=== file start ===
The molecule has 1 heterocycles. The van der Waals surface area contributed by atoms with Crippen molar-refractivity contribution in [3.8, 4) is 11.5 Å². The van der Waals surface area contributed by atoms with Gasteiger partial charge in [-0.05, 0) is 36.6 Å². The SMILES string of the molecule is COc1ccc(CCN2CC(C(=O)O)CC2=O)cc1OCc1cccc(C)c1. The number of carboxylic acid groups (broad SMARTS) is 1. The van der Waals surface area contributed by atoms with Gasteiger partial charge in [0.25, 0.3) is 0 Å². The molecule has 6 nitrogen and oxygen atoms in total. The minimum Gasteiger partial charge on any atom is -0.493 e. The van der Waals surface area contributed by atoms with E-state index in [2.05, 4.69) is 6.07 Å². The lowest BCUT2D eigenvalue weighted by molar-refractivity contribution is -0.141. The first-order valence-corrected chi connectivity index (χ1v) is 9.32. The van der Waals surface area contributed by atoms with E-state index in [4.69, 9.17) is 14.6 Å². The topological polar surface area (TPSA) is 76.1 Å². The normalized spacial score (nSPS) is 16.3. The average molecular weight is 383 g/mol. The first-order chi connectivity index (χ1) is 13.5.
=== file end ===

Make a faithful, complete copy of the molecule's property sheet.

The molecule has 1 heterocycles. The van der Waals surface area contributed by atoms with Crippen molar-refractivity contribution in [3.8, 4) is 11.5 Å². The van der Waals surface area contributed by atoms with Gasteiger partial charge in [-0.05, 0) is 36.6 Å². The SMILES string of the molecule is COc1ccc(CCN2CC(C(=O)O)CC2=O)cc1OCc1cccc(C)c1. The number of carboxylic acid groups (broad SMARTS) is 1. The van der Waals surface area contributed by atoms with Gasteiger partial charge in [0.25, 0.3) is 0 Å². The molecule has 6 nitrogen and oxygen atoms in total. The minimum Gasteiger partial charge on any atom is -0.493 e. The van der Waals surface area contributed by atoms with E-state index in [2.05, 4.69) is 6.07 Å². The lowest BCUT2D eigenvalue weighted by molar-refractivity contribution is -0.141. The first-order valence-corrected chi connectivity index (χ1v) is 9.32. The van der Waals surface area contributed by atoms with E-state index in [4.69, 9.17) is 14.6 Å². The topological polar surface area (TPSA) is 76.1 Å². The normalized spacial score (nSPS) is 16.3. The average molecular weight is 383 g/mol. The first-order chi connectivity index (χ1) is 13.5.